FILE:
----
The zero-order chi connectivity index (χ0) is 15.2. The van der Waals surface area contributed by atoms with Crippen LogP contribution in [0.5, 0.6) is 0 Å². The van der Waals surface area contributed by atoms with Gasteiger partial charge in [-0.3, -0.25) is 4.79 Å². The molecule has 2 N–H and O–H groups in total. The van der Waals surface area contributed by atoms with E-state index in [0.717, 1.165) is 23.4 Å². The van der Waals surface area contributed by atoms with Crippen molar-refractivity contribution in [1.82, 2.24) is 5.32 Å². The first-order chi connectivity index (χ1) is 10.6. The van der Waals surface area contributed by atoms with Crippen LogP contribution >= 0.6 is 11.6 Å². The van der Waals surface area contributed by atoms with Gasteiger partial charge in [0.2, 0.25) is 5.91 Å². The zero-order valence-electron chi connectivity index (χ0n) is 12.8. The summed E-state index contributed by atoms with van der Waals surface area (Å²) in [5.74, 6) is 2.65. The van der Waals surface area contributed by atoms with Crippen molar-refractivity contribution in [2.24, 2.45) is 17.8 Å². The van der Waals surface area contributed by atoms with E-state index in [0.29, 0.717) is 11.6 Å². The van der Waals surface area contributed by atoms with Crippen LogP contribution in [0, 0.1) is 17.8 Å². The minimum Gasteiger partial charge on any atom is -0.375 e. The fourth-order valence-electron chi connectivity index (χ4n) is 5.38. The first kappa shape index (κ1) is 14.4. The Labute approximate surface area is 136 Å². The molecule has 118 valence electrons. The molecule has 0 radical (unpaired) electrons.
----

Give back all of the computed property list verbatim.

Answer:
The zero-order chi connectivity index (χ0) is 15.2. The van der Waals surface area contributed by atoms with Crippen LogP contribution in [0.5, 0.6) is 0 Å². The van der Waals surface area contributed by atoms with Gasteiger partial charge in [-0.3, -0.25) is 4.79 Å². The molecule has 2 N–H and O–H groups in total. The van der Waals surface area contributed by atoms with E-state index in [0.717, 1.165) is 23.4 Å². The van der Waals surface area contributed by atoms with Crippen molar-refractivity contribution in [1.82, 2.24) is 5.32 Å². The first-order chi connectivity index (χ1) is 10.6. The van der Waals surface area contributed by atoms with Crippen LogP contribution >= 0.6 is 11.6 Å². The van der Waals surface area contributed by atoms with Gasteiger partial charge in [0.2, 0.25) is 5.91 Å². The zero-order valence-electron chi connectivity index (χ0n) is 12.8. The summed E-state index contributed by atoms with van der Waals surface area (Å²) in [5.74, 6) is 2.65. The van der Waals surface area contributed by atoms with Crippen molar-refractivity contribution in [2.24, 2.45) is 17.8 Å². The van der Waals surface area contributed by atoms with E-state index in [0.29, 0.717) is 11.6 Å². The van der Waals surface area contributed by atoms with Crippen LogP contribution in [0, 0.1) is 17.8 Å². The minimum Gasteiger partial charge on any atom is -0.375 e. The fourth-order valence-electron chi connectivity index (χ4n) is 5.38. The first kappa shape index (κ1) is 14.4. The Labute approximate surface area is 136 Å². The molecule has 118 valence electrons. The molecule has 0 radical (unpaired) electrons.